Positioning inventory strategically

By: | at 08:00 PM | Channel(s): Logistics  

Suppliers of big box retailers gain competitive advantage by placing smaller levels of stock at a greater number of key locations.By Peter A. Buxbaum, AJOTSuppliers of big box retailers like Wal-Mart and Target live in a competitive environment. It is to their advantage to be as responsive as they can to their customers’ needs to stock their shelves.
Price and product continue to play their roles in purchasing decisions, but getting products into the hands of their customers on time, and ahead of the competition, is increasingly becoming a focus for achieving a competitive edge. If merchandise arrives late or the wrong shipment is delivered, suppliers often have to pay a penalty. Worse, still, they could lose the customer.
That is why increasing numbers of these suppliers, manufacturers or suppliers of goods typically imported from China, are keeping smaller levels of inventories closer to their customers’ locations, rather than keeping a large central repository of stock.
“Suppliers of big retailers have many requirements they have to abide by such as delivering during specific time windows and ensuring that there are no stock-outs,” and Matthew Parrott, director of operations for A.N. Deringer Inc.’s eastern and western border offices and the company’s director of logistics. “If the inventory is located very close to the customer, it makes it easier to comply with these massive requirements.
“Many of our clients want to be able to get their goods to their retailing customers in one or two days,” he added. “They don’t want five or six days transit time to their customers.”
Parrott’s position as director of logistics gives him oversight of A.N. Deringer’s warehousing and distribution services. He is also executive vice president of US Brokers for the Association of International Customs and Border Agencies (AICBA) and is an executive board member of the Canadian American Border Trade Alliance (CAN-AM BTA).
The large retailers are thought of as massive importers in the popular mind. “But they also buy a lot of goods landed to their facilities,” said Parrott. “That means that the manufacturer is responsible to import the goods and deliver them to the store or distribution center. Wal-Mart does a ton of importing but also purchases a ton landed. It probably has to do with pricing structures and other factors such as the complexity of the importation.”
The phenomenon of positioning inventories closer to retailing customers has been ongoing for eight to ten years, Parrott noted, but has caught on more recently with suppliers to the larger retailers, who want to keep smaller inventories and get products on shelves quicker. The current economic climate also plays into the strategy.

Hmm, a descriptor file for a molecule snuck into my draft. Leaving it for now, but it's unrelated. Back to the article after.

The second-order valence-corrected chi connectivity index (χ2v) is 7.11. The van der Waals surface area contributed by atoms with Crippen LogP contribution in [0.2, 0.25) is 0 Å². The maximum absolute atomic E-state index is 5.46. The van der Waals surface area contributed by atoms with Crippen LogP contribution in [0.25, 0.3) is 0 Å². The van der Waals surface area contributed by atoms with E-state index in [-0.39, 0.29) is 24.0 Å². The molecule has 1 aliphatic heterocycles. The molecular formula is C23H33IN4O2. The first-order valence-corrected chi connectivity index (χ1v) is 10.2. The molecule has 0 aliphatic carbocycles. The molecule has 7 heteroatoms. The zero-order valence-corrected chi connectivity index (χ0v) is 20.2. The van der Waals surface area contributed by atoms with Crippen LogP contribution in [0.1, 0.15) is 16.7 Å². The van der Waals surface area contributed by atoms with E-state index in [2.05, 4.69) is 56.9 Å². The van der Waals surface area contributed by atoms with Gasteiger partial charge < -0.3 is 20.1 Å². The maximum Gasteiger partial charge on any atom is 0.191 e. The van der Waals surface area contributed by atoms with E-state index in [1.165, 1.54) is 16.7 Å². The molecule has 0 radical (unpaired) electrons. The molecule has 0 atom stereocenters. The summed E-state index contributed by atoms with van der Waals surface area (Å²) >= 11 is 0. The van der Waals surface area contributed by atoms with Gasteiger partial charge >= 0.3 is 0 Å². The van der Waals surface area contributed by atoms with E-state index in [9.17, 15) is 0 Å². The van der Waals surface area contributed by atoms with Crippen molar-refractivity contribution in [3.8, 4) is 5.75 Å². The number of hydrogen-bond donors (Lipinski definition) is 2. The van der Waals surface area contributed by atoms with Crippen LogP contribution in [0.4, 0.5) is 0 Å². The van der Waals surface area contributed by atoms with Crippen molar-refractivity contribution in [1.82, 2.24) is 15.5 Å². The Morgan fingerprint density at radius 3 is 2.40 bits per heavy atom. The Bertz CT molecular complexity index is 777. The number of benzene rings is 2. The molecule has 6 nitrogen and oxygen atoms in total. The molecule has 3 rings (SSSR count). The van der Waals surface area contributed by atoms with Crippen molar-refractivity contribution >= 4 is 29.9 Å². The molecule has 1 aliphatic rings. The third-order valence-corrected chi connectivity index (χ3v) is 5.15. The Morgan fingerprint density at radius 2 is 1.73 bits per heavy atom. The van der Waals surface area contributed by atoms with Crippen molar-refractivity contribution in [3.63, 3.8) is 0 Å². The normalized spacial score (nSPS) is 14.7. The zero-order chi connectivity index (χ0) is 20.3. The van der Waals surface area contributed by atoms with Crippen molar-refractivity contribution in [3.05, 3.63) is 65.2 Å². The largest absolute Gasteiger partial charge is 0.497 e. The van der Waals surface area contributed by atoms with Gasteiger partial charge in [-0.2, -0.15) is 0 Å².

“It has come more to forefront now,” Parrott said. “You don’t want to pay any more than you have to for inventory.”
In order to accommodate the needs of these customers, A.N. Deringer, which is headquartered in St. Albans, Vt., has set up a network of strategically located distribution centers.
The company, a privately held customs brokers and logistics provider with 500 employees, helps importers and exporters manage their supply chains more efficiently. Deringer owns and operates distribution centers at major ports of entry such as Atlanta; Blaine, WA, which is between Vancouver and Seattle; Detroit; Hartford; Highgate, VT; Los Angeles; Houston; Chicago; Miami; Cincinnati; and Buffalo, Champlain, Ogdensburg, and Alexandria Bay, NY Deringer’s business lines also include logistics, US customs compliance consulting, customs brokerage, international freight forwarding, warehousing and distribution, cargo insurance, and US Department of Agriculture meat inspection.
In order to help its supplier customers with their inventory placement, logistics, and distribution needs, it first goes to lengths in order to understand the needs and wants of its customers. “Once we understand that, we build a program accordingly,” said Parrott. “This doesn’t work for everybody. We try to provide

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Peter Buxbaum has been writing about international trade and transportation, as well as security, defense, technology, and foreign policy, for over 20 years. Besides contributing to the AJOT, Buxbaum's work has appeared in such leading publications as [em]Fortune, Forbes, Chief Executive, Computerworld, and Jane's Defence Weekly[/em]. He was educated at Columbia University.